Jan Dehn, head of Research at Ashmore, suggests that the Christmas wish list of Argentina’s president-elect has just two items – growth and power. Here is why the political business cycle in Brazil may be turning. In the US, the Fed prepares to hike in December as base effect loom large.
Christmas has come early for Argentinians
Mauricio Macri was elected president with a clear margin over Daniel Scioli and he will take office on 10 December. The election of a modern, market-friendly leader marks a dramatic and positive change from a Kirchner era characterised, in our view, by populism, lost opportunities, inefficiency, unnecessarily divisive politics, alleged corruption, ever-growing macroeconomic imbalances and, occasionally, violence.
Still, Macri will be sending a Christmas wish list of his own. Topping the list will be two ingredients he sorely needs in quick order to be able to effectively change Argentina, namely power and growth. Macri’s presidency starts with neither a majority in parliament nor much room to stimulate the already over-stimulated economy. The risk is clearly that Macri becomes to Argentina what former-President Fox was to Mexico, an ineffective breath of fresh air.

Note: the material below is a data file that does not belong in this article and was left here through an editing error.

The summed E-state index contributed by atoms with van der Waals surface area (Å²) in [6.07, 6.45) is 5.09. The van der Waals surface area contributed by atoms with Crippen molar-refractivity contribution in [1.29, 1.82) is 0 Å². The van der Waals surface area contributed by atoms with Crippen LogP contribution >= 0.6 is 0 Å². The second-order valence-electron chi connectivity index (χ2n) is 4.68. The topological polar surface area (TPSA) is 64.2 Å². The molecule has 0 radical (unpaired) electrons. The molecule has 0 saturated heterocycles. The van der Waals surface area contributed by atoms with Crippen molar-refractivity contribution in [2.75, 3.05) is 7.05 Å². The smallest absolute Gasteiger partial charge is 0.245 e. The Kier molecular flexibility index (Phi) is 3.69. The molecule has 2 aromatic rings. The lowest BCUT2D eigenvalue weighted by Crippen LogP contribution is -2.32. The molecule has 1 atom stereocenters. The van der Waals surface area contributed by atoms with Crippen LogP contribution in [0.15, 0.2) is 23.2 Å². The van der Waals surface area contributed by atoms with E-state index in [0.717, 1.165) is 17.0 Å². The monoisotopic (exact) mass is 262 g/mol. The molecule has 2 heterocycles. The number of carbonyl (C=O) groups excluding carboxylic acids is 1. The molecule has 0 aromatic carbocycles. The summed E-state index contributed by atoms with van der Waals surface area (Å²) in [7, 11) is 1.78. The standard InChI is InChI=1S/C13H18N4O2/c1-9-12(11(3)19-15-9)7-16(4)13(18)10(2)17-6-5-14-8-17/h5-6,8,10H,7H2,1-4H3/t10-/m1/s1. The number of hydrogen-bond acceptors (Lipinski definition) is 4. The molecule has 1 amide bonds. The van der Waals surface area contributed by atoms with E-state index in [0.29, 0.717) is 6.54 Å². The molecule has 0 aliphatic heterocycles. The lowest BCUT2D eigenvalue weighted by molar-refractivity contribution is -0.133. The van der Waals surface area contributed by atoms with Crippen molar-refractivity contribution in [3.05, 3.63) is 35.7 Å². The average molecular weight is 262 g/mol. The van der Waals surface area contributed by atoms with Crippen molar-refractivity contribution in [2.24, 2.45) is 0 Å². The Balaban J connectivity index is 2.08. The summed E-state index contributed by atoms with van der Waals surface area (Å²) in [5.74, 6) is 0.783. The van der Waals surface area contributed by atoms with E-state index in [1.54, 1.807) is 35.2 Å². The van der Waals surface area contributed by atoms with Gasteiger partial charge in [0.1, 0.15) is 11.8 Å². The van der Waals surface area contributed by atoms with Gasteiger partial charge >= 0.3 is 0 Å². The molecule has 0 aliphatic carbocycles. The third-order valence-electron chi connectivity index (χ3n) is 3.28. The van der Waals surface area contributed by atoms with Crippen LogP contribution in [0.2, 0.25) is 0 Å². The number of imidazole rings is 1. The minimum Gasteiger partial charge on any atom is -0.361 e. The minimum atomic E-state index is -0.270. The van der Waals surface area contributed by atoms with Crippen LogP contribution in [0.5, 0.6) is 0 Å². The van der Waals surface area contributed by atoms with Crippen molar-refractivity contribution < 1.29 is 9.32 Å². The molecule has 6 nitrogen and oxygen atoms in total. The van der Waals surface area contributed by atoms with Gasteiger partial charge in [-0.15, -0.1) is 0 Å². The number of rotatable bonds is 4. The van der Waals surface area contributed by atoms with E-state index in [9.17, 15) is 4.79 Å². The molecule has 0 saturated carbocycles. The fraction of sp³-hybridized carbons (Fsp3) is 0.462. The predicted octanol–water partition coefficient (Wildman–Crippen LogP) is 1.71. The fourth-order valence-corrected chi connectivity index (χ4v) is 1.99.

Brazil experiencing a political turning point
Turning points in political business cycles are not often easy to spot, but it helps to know what to look out for. As is well known, President Dilma Rousseff’s approval rating has been declining dramatically over the past year and a half. It has now fallen so far that, barring actual impeachment, it can hardly drop any further. Ironically, herein lies a silver lining for Dilma, because further humiliation of the president by the opposition could begin to backfire.
Consider for example what would happen if the opposition took further measures to erode the public finances in Brazil in order to attack Dilma. The consequences for the Brazilian economy could obviously be severe, but the blame would increasingly begin to fall on politicians in general rather than just Dilma and the PT party.
This would happen not just because Dilma’s approval rating can hardly fall much further, but also because voters would perceive politicians in general as failing.